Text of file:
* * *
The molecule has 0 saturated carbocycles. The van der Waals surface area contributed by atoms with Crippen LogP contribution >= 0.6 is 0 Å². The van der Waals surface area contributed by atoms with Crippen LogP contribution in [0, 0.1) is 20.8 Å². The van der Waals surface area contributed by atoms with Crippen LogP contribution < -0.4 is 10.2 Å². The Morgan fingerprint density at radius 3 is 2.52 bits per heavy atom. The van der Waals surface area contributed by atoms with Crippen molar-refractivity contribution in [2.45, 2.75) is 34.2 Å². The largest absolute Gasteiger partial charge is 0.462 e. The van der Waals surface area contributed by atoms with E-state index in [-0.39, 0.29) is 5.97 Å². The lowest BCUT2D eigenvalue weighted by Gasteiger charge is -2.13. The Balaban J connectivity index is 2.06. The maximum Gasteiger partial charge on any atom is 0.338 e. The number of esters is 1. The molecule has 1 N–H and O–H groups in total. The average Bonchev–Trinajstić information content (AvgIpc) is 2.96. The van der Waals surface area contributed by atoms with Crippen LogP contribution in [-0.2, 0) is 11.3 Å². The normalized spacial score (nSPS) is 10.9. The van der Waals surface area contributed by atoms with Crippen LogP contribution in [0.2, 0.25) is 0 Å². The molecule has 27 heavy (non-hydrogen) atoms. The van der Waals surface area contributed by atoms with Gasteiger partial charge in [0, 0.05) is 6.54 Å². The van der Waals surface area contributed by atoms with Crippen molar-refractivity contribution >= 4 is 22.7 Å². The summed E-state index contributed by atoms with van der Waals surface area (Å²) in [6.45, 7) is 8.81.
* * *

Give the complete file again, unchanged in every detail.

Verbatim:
The molecule has 0 saturated carbocycles. The van der Waals surface area contributed by atoms with Crippen LogP contribution >= 0.6 is 0 Å². The van der Waals surface area contributed by atoms with Crippen LogP contribution in [0, 0.1) is 20.8 Å². The van der Waals surface area contributed by atoms with Crippen LogP contribution < -0.4 is 10.2 Å². The Morgan fingerprint density at radius 3 is 2.52 bits per heavy atom. The van der Waals surface area contributed by atoms with Crippen molar-refractivity contribution in [2.45, 2.75) is 34.2 Å². The largest absolute Gasteiger partial charge is 0.462 e. The van der Waals surface area contributed by atoms with E-state index in [-0.39, 0.29) is 5.97 Å². The lowest BCUT2D eigenvalue weighted by Gasteiger charge is -2.13. The Balaban J connectivity index is 2.06. The maximum Gasteiger partial charge on any atom is 0.338 e. The number of esters is 1. The molecule has 1 N–H and O–H groups in total. The average Bonchev–Trinajstić information content (AvgIpc) is 2.96. The van der Waals surface area contributed by atoms with Crippen LogP contribution in [-0.2, 0) is 11.3 Å². The normalized spacial score (nSPS) is 10.9. The van der Waals surface area contributed by atoms with Crippen LogP contribution in [0.2, 0.25) is 0 Å². The molecule has 27 heavy (non-hydrogen) atoms. The van der Waals surface area contributed by atoms with Gasteiger partial charge in [0, 0.05) is 6.54 Å². The van der Waals surface area contributed by atoms with Crippen molar-refractivity contribution >= 4 is 22.7 Å². The summed E-state index contributed by atoms with van der Waals surface area (Å²) in [6.45, 7) is 8.81.